Given this, the restoration of diplomatic presence in Libya should be accompanied by exhaustive security measures. For examples, up to 300 carabinieri are guarding the again opened Italy’s embassy in Tripoli.

Formally, the Russian embassy to Libya wasn’t closed. It was relocated to Tunisia. There is Russia’s charge d’affaires ad interim in Libya, he sometimes visits Tripoli. Russian delegations are going there. For example, one of the goals of my visit was a meeting with former Prime Minister Fayez al-Sarraj, who has now gone to Turkey and lost power. We were in talks with him and his government, including in order to take back Russian citizens who were taken hostage. As you remember, our sailors were illegally held in Libya but we managed to return them back to Russia.

A significant part of Libya’s territory is still under the control of illegal armed units that actually aren’t subordinated to anyone. Dual power has again become established in the political sphere. There are governments of Abdul Hamid Dbeibeh and Fathi Bashagha that are competing with each other. National elections have been postponed many times.

Q.: So, is the opening of the Russian embassy off the agenda for now?

A.: As I said, serious preparations on all aspects of this issue are needed. They range from the logistical – the search for a new building, as the old one, as I said, was damaged in the attack – to the military-political – how stable the situation in the country is, how capable the people who could be talked to are, and to what extent these agreements will be fulfilled.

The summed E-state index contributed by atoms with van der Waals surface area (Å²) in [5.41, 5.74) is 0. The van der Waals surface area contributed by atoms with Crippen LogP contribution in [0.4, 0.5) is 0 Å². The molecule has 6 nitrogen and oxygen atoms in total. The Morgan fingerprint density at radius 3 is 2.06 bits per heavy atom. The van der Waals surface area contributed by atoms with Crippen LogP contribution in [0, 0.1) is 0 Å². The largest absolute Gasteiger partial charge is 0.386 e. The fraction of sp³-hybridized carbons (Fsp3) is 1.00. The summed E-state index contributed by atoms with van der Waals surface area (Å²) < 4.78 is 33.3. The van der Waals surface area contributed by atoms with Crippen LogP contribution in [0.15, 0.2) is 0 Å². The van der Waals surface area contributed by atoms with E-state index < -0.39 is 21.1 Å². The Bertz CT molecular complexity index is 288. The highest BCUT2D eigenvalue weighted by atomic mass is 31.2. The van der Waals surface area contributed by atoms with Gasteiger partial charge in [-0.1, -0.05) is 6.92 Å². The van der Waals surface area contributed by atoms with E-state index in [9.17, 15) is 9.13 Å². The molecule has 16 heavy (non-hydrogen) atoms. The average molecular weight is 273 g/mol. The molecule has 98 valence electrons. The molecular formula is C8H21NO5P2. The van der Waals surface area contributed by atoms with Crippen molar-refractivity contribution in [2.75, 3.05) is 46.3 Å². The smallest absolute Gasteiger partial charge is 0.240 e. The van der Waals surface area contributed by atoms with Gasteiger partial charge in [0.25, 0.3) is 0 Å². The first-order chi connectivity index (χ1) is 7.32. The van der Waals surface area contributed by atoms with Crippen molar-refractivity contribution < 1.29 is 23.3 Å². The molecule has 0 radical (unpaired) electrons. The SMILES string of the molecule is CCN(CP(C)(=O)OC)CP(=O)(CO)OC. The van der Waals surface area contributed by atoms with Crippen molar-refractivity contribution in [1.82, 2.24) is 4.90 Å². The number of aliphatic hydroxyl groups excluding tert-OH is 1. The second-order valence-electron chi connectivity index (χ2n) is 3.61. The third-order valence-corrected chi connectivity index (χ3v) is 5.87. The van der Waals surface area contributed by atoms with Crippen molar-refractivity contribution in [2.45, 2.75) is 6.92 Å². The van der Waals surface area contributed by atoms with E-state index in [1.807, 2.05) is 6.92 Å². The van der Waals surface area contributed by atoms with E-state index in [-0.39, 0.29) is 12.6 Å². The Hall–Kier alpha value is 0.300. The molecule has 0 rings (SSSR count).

Back in 1992, when so to speak our foreign political priorities were changing, Russia’s consulate general in Benghazi, eastern Libya was closed. Then there was a war and NATO came and bombed the country, and no one is still able to piece it back together. How many summits on Libya have taken place? In Palermo, in Berlin, in Paris. How many UN Security Council resolution have been adopted? Where is it all now? It seems that the Libyans themselves, who still cannot understand that this is their country, their one and only country, and that it is needed to reach agreements in order to securely ensure its territorial integrity and sovereignty, lack political will.

Q.: You sound as if you regret what is happening in Libya.

A.: This is indeed so. A recent example. Libyan Foreign Minister Najla Mangoush came to Moscow in August 2021. And recently she came up with an anti-Russian statement over the Ukrainian events. I am convinced this was done under the influence of the Americans, but her rhetoric doesn’t reflect the opinion of the Libyans themselves. We are maintaining constructive contacts with various representatives of Libyan political and regional forces. They say as one that the statement of their Foreign Ministry doesn’t reflect true sentiment in Libyan society, since the Libyan people remembers history well and knows that Russia has always supported it and shown solidarity in its fight for independence and state sovereignty.

Source: Interfax